Hockey Goal Judge Really Has To Love The Game
April 2, 2010
- Kyle Hoover volunteers for the Southern Professional Hockey League, working home games for the Huntsville Havoc.
- "My job is to watch the net and determine whether or not the puck has fully gone past the line."
- "We got to know all the people and they asked us if we'd like to help them out."
- "We both fell in love with hockey, started doing this."
REDSTONE ARSENAL, Ala. -- He calls it like he sees it; and his call is final. And no matter what the call, one team or the other won't like it.
Such is the life of a hockey goal judge. And this isn't even a paid position for Kyle Hoover, an information security engineer for Ground-based Midcourse Defense ground systems within the Missile Defense Agency. He volunteers for the Southern Professional Hockey League, working home games for the Huntsville Havoc. He serves in the same role for the University of Alabama-Huntsville hockey team.
His wife, Penny Pettigrew, volunteers as one of the scorekeepers.
"My job is to watch the net and determine whether or not the puck has fully gone past the line. I basically support the on-ice officials," Hoover said.
He's been a goal judge since 1998, beginning with the UAH Chargers.
"Basically my wife and I were both college students (at UAH), and went to all the hockey games," Hoover said. "And while we were doing that we got to know all the people and they asked us if we'd like to help them out."
His UAH gig led to the professional games, starting with what were then the Huntsville Channel Cats. He and his wife have been doing both the college and pro games at the Von Braun Center ever since. Penny works as a rocket scientist at Marshall Space Flight Center.
"We both fell in love with hockey, started doing this," said Hoover, who earned a computer science degree from UAH in 2000. "And our daughter attended her first game when she was nine days old."
Their daughter, Aspen Harleigh Hoover, now 4, became a hockey fan, too. "She loves to bang on the glass and flirt with hockey players," Hoover said.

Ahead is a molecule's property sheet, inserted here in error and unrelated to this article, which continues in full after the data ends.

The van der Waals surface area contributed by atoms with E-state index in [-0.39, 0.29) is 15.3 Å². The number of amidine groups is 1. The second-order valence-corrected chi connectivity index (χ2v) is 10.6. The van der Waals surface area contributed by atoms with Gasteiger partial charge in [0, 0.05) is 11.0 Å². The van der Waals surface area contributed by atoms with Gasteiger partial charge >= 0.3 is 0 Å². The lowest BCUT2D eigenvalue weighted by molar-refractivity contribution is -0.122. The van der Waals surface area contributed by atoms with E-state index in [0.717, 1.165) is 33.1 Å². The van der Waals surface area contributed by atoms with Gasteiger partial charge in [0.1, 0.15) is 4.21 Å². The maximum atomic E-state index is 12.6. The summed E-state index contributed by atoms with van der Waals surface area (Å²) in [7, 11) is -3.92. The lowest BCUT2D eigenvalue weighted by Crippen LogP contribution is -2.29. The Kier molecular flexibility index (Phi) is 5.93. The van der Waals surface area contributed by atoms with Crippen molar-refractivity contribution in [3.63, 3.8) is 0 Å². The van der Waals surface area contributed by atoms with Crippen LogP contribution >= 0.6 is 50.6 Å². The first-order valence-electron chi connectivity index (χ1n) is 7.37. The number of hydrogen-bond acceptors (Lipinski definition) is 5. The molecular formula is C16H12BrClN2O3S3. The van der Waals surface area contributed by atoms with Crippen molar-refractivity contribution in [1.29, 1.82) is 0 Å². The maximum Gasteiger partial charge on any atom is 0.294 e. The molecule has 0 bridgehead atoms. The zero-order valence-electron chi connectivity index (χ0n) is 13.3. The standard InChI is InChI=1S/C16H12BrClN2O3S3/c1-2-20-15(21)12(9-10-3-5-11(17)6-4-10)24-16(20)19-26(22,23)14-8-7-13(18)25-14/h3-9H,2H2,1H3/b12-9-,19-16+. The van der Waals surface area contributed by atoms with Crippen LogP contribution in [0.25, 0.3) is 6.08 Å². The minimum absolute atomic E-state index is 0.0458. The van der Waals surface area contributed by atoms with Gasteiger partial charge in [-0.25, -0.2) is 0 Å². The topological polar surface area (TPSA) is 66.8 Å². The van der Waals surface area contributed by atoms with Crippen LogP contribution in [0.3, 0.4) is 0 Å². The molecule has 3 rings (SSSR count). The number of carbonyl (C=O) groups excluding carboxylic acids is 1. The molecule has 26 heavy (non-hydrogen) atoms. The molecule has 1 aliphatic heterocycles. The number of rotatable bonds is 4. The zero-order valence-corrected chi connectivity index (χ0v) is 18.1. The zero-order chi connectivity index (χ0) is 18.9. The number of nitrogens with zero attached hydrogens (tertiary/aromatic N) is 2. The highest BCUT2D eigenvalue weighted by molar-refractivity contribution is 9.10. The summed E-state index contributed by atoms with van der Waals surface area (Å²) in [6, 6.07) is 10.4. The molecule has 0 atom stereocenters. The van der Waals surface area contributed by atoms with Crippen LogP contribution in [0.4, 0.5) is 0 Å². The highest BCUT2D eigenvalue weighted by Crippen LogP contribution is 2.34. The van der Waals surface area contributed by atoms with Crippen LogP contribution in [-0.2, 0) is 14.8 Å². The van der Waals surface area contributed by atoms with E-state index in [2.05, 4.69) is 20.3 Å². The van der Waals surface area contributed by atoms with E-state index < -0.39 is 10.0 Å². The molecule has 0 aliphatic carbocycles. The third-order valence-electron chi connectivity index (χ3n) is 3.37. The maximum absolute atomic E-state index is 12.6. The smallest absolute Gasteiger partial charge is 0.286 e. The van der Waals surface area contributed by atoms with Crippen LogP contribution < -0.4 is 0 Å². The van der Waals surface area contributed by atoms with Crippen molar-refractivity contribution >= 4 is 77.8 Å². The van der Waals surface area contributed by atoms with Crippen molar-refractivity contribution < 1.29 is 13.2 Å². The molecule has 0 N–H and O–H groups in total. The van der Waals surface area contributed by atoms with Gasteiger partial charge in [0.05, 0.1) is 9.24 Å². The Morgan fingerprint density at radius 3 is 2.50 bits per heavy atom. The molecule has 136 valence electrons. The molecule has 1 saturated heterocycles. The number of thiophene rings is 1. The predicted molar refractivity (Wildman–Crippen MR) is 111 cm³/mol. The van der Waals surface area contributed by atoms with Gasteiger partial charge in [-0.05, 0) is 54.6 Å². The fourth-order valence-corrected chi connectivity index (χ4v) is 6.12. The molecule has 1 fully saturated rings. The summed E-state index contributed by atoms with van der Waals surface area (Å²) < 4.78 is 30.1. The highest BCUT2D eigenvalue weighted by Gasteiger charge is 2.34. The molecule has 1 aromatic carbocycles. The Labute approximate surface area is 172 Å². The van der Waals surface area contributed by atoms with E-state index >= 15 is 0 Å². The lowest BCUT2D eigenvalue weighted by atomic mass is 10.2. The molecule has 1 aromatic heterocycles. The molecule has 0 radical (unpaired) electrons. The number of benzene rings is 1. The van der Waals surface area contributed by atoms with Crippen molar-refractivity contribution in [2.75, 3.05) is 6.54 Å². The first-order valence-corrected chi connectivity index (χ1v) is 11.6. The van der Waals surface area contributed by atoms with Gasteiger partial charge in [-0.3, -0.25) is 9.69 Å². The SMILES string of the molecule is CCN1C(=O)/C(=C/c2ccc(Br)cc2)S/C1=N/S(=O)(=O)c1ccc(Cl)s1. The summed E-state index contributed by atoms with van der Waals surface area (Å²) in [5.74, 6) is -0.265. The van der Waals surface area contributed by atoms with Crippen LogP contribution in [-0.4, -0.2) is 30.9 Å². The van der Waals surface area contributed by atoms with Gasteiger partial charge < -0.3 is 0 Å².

The parents split their home games. Usually, mom will be at the scorers' table and dad will be watching with Aspen; or dad will be in the booth behind the net while mom will be watching with Aspen. If both parents happen to be working the same game, Aspen will be at the home of mother-in-law Betty Pettigrew.
Before Aspen arrived, the parents did about 45 games apiece during the season. Now each does about 25-30 games "since we have to stagger," Hoover said with a laugh.
In 1998 during his third game as a goal judge for the then Channel Cats, Hoover discovered the difficulty of this profession.
"I was still learning and I made a questionable call that resulted in a huge fight between the two teams (Huntsville and the Tulsa Oilers)," he recalled. "As it was getting sorted out the captain of the Tulsa team came over and chewed me out for about five minutes - calling me every name in the book, questioning my heritage, my sexual orientation, my bathing habits, you name it.
"It scared the daylights out of me. Now that I've been doing it so many years, it happens. And even if they tried, I just blow it off."
His call resulted in a Huntsville goal. "The official sorted it out and I think it stood," Hoover said.
During another game that season for the Channel Cats, after a questionable call in a different arena a player went after the goal judge. Now, all the judges' boxes are locked from the inside. Before that incident, the box had three sides with open facing.
And there was the time, years ago, when Hoover was working the last game of the season for UAH. "They tried to get me to say a questionable goal was a goal," he recalled. "And I don't know how to cheat. It's all the way across (the line or not), black or white. The home team wasn't very happy with me. But I don't know how to cheat."
He's also used to good-natured abuse from the mascots for both UAH and the Havoc. "It's all in fun," he said.
Hoover's glass-enclosed box sits on the floor behind one of the nets, about a foot away from the action on the ice. "From my perspective it's the best seat in the house," he said. His counterpart's box is on the other end of the arena. The teams switch nets every period while the judges stay put. Hoover starts out on the home end of the ice for the Havoc games and on the visitors' end for the UAH games.
The Miami, Fla., native celebrated his 42nd birthday Saturday by working the Havoc's final game of the season before the league playoffs.
"You get to watch the games," he said. "And fall in love with hockey."